A group of tribal members protested suspension hearings at the Picayune Rancheria of Chukchansi Indians Tuesday by holding signs along Picayune Road (417) across from Chukchansi Gold Resort & Casino.
An estimated 10 people had hearings scheduled Aug. 28 tacking on additional penalties for alleged involvement in a February tribal office occupation to seat four elected leaders against recent tribal disenrollments. The four elected in December have not been allowed to take their seats on tribal council by those now in power.
Over the past several weeks and throughout this year, the acting tribal council at the rancheria has held a slew of different hearings for many of its members, stripping Chukchansi people of tribal services and monthly stipends from casino profits, debarring them from tribal meetings, revoking their gaming licenses so they can no longer work at the casino, or permanently disenrolling them from the tribe. Suspension sentences range from 10 years to life.
"My sister Rosie tried to go into her hearing today," said Chukchansi woman Nicolette Griffith. "These people are scary to us, they really tried to hurt us during the occupy (of the tribal office), and there was a security guard holding a gun on his lap in the back of the go-cart that escorted her. That's how she's escorted into her meeting? For an unarmed woman, it's a harsh reality ... How many places do you go in America where you get treated that way?"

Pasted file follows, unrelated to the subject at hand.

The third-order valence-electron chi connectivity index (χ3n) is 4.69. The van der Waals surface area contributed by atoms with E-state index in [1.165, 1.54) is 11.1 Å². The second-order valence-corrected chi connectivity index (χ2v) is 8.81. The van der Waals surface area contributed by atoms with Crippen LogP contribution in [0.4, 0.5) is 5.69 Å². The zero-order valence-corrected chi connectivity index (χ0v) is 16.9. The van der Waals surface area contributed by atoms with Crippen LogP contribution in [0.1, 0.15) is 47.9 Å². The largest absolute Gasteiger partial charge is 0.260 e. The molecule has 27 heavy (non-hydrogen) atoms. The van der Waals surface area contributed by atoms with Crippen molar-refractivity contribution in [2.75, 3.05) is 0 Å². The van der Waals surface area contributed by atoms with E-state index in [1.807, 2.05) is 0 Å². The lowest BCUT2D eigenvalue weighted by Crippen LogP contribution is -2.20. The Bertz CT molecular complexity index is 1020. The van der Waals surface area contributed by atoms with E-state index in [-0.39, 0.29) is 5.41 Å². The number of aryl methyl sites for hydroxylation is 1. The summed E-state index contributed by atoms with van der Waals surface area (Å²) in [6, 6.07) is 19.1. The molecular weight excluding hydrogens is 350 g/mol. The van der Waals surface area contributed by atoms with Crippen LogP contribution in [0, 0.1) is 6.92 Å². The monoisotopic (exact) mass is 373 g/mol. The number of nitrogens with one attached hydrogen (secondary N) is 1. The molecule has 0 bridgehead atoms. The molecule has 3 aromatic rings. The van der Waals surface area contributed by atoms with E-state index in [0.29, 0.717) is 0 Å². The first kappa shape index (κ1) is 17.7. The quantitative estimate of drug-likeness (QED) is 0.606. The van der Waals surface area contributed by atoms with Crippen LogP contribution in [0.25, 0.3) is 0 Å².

Many Chukchansi said they don't know why those outside the building on the night of the February tribal office occupation -- who smashed out windows and sprayed bear mace inside, along with reportedly throwing in smoldering logs and a brick -- have not received sanctions against them, while people who peacefully occupied the area have. Others reported that some Chukchansi who were not involved in the occupation, but were related to someone who was, have received tribal sanctions against them.
"Who should really be suspended or even disenrolled for these hideous crimes?" wrote Chukchansi woman Rosie Livingston in a letter to tribal council. "Today, I will have no due process and am striped of my civil rights and human rights."
"They revoked my gaming license, and only two of five gaming commission board members voted," Debben Beesley said.
"They say I still have the right to vote and be on tribal lands, but they've moved everything into the casino and debarred me for life from the casino," Griffith said.
Tribal officials at the rancheria were unavailable to comment for this story.